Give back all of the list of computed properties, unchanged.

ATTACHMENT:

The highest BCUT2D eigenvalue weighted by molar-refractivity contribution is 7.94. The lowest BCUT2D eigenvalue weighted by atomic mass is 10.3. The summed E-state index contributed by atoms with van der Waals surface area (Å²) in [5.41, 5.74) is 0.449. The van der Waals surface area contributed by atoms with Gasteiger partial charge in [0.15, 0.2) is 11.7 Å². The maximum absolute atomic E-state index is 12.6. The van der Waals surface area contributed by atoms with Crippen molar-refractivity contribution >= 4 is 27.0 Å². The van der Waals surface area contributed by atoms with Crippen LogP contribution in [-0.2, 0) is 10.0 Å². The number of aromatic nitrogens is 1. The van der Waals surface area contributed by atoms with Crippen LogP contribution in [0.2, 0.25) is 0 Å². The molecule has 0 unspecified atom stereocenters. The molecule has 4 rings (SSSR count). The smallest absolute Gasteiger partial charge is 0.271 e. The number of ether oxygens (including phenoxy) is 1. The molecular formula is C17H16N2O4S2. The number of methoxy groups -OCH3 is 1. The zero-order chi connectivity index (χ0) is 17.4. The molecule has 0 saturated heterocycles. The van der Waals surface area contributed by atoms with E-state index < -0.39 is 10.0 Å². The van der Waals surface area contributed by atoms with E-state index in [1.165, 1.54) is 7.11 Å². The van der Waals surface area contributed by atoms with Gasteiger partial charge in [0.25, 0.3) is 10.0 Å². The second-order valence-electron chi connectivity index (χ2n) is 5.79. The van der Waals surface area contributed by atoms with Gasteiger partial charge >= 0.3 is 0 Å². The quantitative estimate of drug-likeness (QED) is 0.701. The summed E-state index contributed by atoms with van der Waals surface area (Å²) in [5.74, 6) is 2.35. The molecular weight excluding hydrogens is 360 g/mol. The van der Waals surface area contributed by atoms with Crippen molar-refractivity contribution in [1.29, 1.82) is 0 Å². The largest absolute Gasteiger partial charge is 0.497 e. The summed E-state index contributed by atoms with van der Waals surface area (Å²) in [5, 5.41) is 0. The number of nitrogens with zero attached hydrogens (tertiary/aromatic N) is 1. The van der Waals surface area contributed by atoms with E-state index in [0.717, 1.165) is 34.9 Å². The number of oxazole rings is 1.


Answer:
The highest BCUT2D eigenvalue weighted by molar-refractivity contribution is 7.94. The lowest BCUT2D eigenvalue weighted by atomic mass is 10.3. The summed E-state index contributed by atoms with van der Waals surface area (Å²) in [5.41, 5.74) is 0.449. The van der Waals surface area contributed by atoms with Gasteiger partial charge in [0.15, 0.2) is 11.7 Å². The maximum absolute atomic E-state index is 12.6. The van der Waals surface area contributed by atoms with Crippen molar-refractivity contribution >= 4 is 27.0 Å². The van der Waals surface area contributed by atoms with Crippen LogP contribution in [-0.2, 0) is 10.0 Å². The number of aromatic nitrogens is 1. The van der Waals surface area contributed by atoms with Crippen LogP contribution in [0.2, 0.25) is 0 Å². The molecule has 0 unspecified atom stereocenters. The molecule has 4 rings (SSSR count). The smallest absolute Gasteiger partial charge is 0.271 e. The number of ether oxygens (including phenoxy) is 1. The molecular formula is C17H16N2O4S2. The number of methoxy groups -OCH3 is 1. The zero-order chi connectivity index (χ0) is 17.4. The molecule has 0 saturated heterocycles. The van der Waals surface area contributed by atoms with E-state index < -0.39 is 10.0 Å². The van der Waals surface area contributed by atoms with E-state index in [1.165, 1.54) is 7.11 Å². The van der Waals surface area contributed by atoms with Gasteiger partial charge in [0.25, 0.3) is 10.0 Å². The second-order valence-electron chi connectivity index (χ2n) is 5.79. The van der Waals surface area contributed by atoms with Gasteiger partial charge >= 0.3 is 0 Å². The quantitative estimate of drug-likeness (QED) is 0.701. The summed E-state index contributed by atoms with van der Waals surface area (Å²) in [5.74, 6) is 2.35. The molecular weight excluding hydrogens is 360 g/mol. The van der Waals surface area contributed by atoms with Crippen molar-refractivity contribution in [1.29, 1.82) is 0 Å². The largest absolute Gasteiger partial charge is 0.497 e. The summed E-state index contributed by atoms with van der Waals surface area (Å²) in [5, 5.41) is 0. The number of nitrogens with zero attached hydrogens (tertiary/aromatic N) is 1. The van der Waals surface area contributed by atoms with E-state index in [0.717, 1.165) is 34.9 Å². The number of oxazole rings is 1.